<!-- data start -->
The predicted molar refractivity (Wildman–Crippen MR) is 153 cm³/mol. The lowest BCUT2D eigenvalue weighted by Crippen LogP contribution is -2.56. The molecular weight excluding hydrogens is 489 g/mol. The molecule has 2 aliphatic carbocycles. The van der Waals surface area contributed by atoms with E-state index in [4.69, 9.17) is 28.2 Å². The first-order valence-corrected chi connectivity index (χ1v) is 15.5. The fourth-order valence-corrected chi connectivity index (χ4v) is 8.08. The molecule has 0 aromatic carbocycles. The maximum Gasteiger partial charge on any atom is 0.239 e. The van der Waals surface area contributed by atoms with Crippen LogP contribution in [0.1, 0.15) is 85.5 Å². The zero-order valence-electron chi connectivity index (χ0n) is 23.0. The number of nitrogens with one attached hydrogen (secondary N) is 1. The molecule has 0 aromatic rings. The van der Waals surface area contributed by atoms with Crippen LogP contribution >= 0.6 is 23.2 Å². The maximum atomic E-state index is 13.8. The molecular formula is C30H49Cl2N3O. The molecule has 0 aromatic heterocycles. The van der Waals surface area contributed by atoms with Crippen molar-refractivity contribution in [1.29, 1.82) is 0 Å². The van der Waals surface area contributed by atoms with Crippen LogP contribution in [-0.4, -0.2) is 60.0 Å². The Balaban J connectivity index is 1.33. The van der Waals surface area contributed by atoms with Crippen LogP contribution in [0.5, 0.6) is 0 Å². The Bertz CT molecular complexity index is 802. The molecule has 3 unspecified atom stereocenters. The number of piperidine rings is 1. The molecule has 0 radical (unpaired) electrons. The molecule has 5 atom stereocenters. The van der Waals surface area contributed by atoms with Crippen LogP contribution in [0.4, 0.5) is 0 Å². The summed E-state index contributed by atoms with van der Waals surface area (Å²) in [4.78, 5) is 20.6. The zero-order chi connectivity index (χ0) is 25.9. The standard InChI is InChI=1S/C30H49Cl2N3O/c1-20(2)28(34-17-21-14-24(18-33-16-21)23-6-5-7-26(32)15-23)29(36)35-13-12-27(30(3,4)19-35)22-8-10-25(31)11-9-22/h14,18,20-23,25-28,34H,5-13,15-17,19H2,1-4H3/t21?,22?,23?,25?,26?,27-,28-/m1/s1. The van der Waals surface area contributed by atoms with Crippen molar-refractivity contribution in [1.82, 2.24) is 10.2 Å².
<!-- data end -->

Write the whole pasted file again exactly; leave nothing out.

The predicted molar refractivity (Wildman–Crippen MR) is 153 cm³/mol. The lowest BCUT2D eigenvalue weighted by Crippen LogP contribution is -2.56. The molecular weight excluding hydrogens is 489 g/mol. The molecule has 2 aliphatic carbocycles. The van der Waals surface area contributed by atoms with E-state index in [4.69, 9.17) is 28.2 Å². The first-order valence-corrected chi connectivity index (χ1v) is 15.5. The fourth-order valence-corrected chi connectivity index (χ4v) is 8.08. The molecule has 0 aromatic carbocycles. The maximum Gasteiger partial charge on any atom is 0.239 e. The van der Waals surface area contributed by atoms with Crippen LogP contribution in [0.1, 0.15) is 85.5 Å². The zero-order valence-electron chi connectivity index (χ0n) is 23.0. The number of nitrogens with one attached hydrogen (secondary N) is 1. The molecule has 0 aromatic rings. The van der Waals surface area contributed by atoms with Crippen LogP contribution >= 0.6 is 23.2 Å². The maximum atomic E-state index is 13.8. The molecular formula is C30H49Cl2N3O. The molecule has 0 aromatic heterocycles. The van der Waals surface area contributed by atoms with Crippen molar-refractivity contribution in [1.29, 1.82) is 0 Å². The van der Waals surface area contributed by atoms with Crippen LogP contribution in [-0.4, -0.2) is 60.0 Å². The Balaban J connectivity index is 1.33. The van der Waals surface area contributed by atoms with Crippen LogP contribution in [0.5, 0.6) is 0 Å². The Bertz CT molecular complexity index is 802. The molecule has 3 unspecified atom stereocenters. The number of piperidine rings is 1. The molecule has 0 radical (unpaired) electrons. The molecule has 5 atom stereocenters. The van der Waals surface area contributed by atoms with Crippen LogP contribution in [0.4, 0.5) is 0 Å². The summed E-state index contributed by atoms with van der Waals surface area (Å²) in [4.78, 5) is 20.6. The zero-order chi connectivity index (χ0) is 25.9. The standard InChI is InChI=1S/C30H49Cl2N3O/c1-20(2)28(34-17-21-14-24(18-33-16-21)23-6-5-7-26(32)15-23)29(36)35-13-12-27(30(3,4)19-35)22-8-10-25(31)11-9-22/h14,18,20-23,25-28,34H,5-13,15-17,19H2,1-4H3/t21?,22?,23?,25?,26?,27-,28-/m1/s1. The van der Waals surface area contributed by atoms with Crippen molar-refractivity contribution in [1.82, 2.24) is 10.2 Å².